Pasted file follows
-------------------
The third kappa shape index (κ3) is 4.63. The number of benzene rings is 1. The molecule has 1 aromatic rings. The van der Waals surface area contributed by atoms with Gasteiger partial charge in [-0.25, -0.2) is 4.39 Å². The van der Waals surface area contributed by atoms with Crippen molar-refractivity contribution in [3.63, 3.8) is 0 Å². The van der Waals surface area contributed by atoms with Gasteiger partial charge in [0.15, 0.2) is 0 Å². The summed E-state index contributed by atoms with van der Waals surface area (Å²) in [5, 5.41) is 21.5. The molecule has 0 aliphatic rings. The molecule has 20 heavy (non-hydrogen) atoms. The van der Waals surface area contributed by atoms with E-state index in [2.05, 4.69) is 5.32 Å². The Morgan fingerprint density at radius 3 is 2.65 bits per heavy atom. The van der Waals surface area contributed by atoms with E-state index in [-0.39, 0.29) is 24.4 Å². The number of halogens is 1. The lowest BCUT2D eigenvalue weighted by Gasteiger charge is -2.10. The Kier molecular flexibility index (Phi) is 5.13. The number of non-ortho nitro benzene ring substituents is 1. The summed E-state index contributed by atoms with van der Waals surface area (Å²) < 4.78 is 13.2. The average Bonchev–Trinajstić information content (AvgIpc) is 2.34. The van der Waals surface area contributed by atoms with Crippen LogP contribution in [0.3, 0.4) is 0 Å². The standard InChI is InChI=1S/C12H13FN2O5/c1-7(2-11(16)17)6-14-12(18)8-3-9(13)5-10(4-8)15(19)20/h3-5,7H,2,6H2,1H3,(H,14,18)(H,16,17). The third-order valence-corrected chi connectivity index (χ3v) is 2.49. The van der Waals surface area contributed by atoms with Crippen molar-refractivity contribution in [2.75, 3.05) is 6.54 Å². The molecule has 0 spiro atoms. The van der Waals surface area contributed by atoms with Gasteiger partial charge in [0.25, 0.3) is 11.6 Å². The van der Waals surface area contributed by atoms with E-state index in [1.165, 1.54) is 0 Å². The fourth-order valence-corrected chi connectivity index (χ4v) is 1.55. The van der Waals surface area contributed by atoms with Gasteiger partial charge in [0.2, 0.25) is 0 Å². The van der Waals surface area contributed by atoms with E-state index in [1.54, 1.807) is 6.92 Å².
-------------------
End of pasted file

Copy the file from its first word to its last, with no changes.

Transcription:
The third kappa shape index (κ3) is 4.63. The number of benzene rings is 1. The molecule has 1 aromatic rings. The van der Waals surface area contributed by atoms with Gasteiger partial charge in [-0.25, -0.2) is 4.39 Å². The van der Waals surface area contributed by atoms with Crippen molar-refractivity contribution in [3.63, 3.8) is 0 Å². The van der Waals surface area contributed by atoms with Gasteiger partial charge in [0.15, 0.2) is 0 Å². The summed E-state index contributed by atoms with van der Waals surface area (Å²) in [5, 5.41) is 21.5. The molecule has 0 aliphatic rings. The molecule has 20 heavy (non-hydrogen) atoms. The van der Waals surface area contributed by atoms with E-state index in [2.05, 4.69) is 5.32 Å². The Morgan fingerprint density at radius 3 is 2.65 bits per heavy atom. The van der Waals surface area contributed by atoms with E-state index in [-0.39, 0.29) is 24.4 Å². The number of halogens is 1. The lowest BCUT2D eigenvalue weighted by Gasteiger charge is -2.10. The Kier molecular flexibility index (Phi) is 5.13. The number of non-ortho nitro benzene ring substituents is 1. The summed E-state index contributed by atoms with van der Waals surface area (Å²) < 4.78 is 13.2. The average Bonchev–Trinajstić information content (AvgIpc) is 2.34. The van der Waals surface area contributed by atoms with Crippen LogP contribution in [0.3, 0.4) is 0 Å². The standard InChI is InChI=1S/C12H13FN2O5/c1-7(2-11(16)17)6-14-12(18)8-3-9(13)5-10(4-8)15(19)20/h3-5,7H,2,6H2,1H3,(H,14,18)(H,16,17). The third-order valence-corrected chi connectivity index (χ3v) is 2.49. The van der Waals surface area contributed by atoms with Crippen molar-refractivity contribution in [2.75, 3.05) is 6.54 Å². The molecule has 0 spiro atoms. The van der Waals surface area contributed by atoms with Gasteiger partial charge in [0.25, 0.3) is 11.6 Å². The van der Waals surface area contributed by atoms with E-state index in [1.165, 1.54) is 0 Å². The fourth-order valence-corrected chi connectivity index (χ4v) is 1.55. The van der Waals surface area contributed by atoms with Gasteiger partial charge in [0.2, 0.25) is 0 Å². The van der Waals surface area contributed by atoms with E-state index in [1.54, 1.807) is 6.92 Å².